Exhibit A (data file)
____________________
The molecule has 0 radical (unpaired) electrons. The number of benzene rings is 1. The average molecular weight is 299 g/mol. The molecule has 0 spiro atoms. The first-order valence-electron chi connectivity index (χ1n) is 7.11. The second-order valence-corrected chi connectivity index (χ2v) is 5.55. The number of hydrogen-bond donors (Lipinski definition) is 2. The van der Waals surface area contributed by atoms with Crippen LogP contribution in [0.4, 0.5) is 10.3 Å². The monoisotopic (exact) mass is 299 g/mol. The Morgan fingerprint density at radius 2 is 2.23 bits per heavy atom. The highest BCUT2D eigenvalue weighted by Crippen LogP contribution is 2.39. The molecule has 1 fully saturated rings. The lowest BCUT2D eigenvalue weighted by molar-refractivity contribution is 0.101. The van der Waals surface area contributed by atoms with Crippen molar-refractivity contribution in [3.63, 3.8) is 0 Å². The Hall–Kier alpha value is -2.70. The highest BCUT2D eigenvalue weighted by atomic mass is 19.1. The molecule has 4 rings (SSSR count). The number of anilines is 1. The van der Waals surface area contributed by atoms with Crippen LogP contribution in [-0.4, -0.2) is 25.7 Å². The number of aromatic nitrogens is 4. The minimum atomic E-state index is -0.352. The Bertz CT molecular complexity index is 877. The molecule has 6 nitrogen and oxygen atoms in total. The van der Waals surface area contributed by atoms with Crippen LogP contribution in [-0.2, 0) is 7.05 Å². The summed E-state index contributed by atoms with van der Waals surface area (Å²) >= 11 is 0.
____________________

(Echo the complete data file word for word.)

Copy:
The molecule has 0 radical (unpaired) electrons. The number of benzene rings is 1. The average molecular weight is 299 g/mol. The molecule has 0 spiro atoms. The first-order valence-electron chi connectivity index (χ1n) is 7.11. The second-order valence-corrected chi connectivity index (χ2v) is 5.55. The number of hydrogen-bond donors (Lipinski definition) is 2. The van der Waals surface area contributed by atoms with Crippen LogP contribution in [0.4, 0.5) is 10.3 Å². The monoisotopic (exact) mass is 299 g/mol. The Morgan fingerprint density at radius 2 is 2.23 bits per heavy atom. The highest BCUT2D eigenvalue weighted by Crippen LogP contribution is 2.39. The molecule has 1 fully saturated rings. The lowest BCUT2D eigenvalue weighted by molar-refractivity contribution is 0.101. The van der Waals surface area contributed by atoms with Crippen molar-refractivity contribution in [3.63, 3.8) is 0 Å². The Hall–Kier alpha value is -2.70. The highest BCUT2D eigenvalue weighted by atomic mass is 19.1. The molecule has 4 rings (SSSR count). The number of anilines is 1. The van der Waals surface area contributed by atoms with Crippen LogP contribution in [-0.4, -0.2) is 25.7 Å². The number of aromatic nitrogens is 4. The minimum atomic E-state index is -0.352. The Bertz CT molecular complexity index is 877. The molecule has 6 nitrogen and oxygen atoms in total. The van der Waals surface area contributed by atoms with Crippen LogP contribution in [-0.2, 0) is 7.05 Å². The summed E-state index contributed by atoms with van der Waals surface area (Å²) >= 11 is 0.